• the routine: every morning was the same- walk the dog, shower, cereal while reading the news, leave for work
  • the reward: nothing tastes better then cold milk on slightly sweetened cereal with a banana thrown in.
So when taking on this nutrition challenge, I knew giving up cereal would be hard and that I would have to focus on each of these components.  Not only did I have to set myself up for success (ie. having food that I could quickly prepare for breakfast), but I had to increase my awareness of what cues that would trigger a desire or craving for cereal or something sweet.

What has worked for me is to change the cues and routines. The simple act of changing the order in which I do things in has helped. I don't eat after I have showered and gotten ready, rather I eat first and then get ready for my day.  I have added in hot tea in the morning and find a different route each morning to walk my dog.  I am amazed at how these small changes have helped me focus on what my goals are for the day and have empowered me to stay away from cereal.  Of course, the biggest factor has been to not have cereal or milk within reach. Out of sight, out of mind! (easier said then done...lots of grocery stores along the way to work)

I have found this not to just be applicable to just my morning habits, but also to other things that may trigger an urge to indulge in something not so healthy.  This new sense of awareness of cues have helped me to  easily identify what is triggering me and I can remove myself or distract myself from the situation. One of my biggest cues for wanting to dive into a box of cookies is stress. When I am stressed, all I want is baked goods. I will take any baked goods....high quality or not. So recognizing this, I have become aware of these cues and when I become stressed and am about to run to the nearest bakery, I instead, take my dog out for a walk, do 10 mins of yoga, listen to some music, make myself some tea, read a book or the most successful tactic, go to sleep!  Before I know it, the stress has lessened, I have avoided indulging in something that would not make me feel good and can go on with my day knowing that I stuck to my goals.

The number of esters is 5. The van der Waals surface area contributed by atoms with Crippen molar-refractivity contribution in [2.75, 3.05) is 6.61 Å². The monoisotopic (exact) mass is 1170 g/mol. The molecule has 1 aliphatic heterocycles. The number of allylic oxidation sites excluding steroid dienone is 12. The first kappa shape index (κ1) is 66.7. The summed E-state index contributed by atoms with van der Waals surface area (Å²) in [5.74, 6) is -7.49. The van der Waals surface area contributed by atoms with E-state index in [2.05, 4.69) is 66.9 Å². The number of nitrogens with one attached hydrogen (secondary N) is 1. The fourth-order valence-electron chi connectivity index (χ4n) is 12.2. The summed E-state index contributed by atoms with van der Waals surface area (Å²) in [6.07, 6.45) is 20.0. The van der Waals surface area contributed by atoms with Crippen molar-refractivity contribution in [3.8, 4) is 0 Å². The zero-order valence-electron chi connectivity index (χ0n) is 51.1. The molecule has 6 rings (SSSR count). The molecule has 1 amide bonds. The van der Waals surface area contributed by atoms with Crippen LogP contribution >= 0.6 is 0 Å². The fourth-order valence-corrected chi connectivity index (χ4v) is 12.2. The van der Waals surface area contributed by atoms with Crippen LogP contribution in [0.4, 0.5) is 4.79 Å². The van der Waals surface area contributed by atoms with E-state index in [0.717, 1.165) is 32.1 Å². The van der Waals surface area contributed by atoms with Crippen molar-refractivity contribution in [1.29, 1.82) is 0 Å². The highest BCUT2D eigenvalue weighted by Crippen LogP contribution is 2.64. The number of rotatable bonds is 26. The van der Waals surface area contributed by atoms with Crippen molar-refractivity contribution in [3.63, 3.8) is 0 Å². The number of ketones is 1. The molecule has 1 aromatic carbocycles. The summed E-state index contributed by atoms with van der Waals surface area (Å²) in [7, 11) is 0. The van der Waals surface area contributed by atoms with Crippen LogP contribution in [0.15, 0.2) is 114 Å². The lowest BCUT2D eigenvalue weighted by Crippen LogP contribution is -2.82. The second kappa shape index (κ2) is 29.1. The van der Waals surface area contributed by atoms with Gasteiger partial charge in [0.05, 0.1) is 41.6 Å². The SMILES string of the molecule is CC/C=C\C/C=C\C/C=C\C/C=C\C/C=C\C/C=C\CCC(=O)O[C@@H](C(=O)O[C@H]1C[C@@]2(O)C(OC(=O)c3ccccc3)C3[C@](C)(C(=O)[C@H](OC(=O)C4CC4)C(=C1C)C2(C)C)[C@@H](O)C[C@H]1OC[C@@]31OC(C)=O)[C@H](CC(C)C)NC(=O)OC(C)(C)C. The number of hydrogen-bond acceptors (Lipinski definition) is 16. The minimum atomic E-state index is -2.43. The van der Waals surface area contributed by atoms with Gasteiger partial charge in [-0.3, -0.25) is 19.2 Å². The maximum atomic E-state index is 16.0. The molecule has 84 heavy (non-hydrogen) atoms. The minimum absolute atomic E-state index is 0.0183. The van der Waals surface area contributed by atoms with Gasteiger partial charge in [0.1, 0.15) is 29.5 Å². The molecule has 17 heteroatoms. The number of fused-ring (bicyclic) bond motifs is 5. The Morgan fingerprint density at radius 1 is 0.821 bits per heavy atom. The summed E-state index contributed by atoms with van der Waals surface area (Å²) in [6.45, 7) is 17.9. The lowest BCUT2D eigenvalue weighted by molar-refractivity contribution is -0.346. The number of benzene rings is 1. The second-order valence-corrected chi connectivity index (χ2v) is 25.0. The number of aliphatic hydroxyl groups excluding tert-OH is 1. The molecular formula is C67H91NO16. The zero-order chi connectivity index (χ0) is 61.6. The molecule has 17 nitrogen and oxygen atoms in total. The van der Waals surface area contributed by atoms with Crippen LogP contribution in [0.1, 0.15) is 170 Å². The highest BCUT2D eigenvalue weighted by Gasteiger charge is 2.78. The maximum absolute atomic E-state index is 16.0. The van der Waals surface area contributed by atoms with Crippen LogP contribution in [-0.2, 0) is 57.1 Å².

It is truly amazing how much our actions and habits can be changed with the simple act of awareness. Being aware of what makes us do the things we do is a powerful tool to behavior change.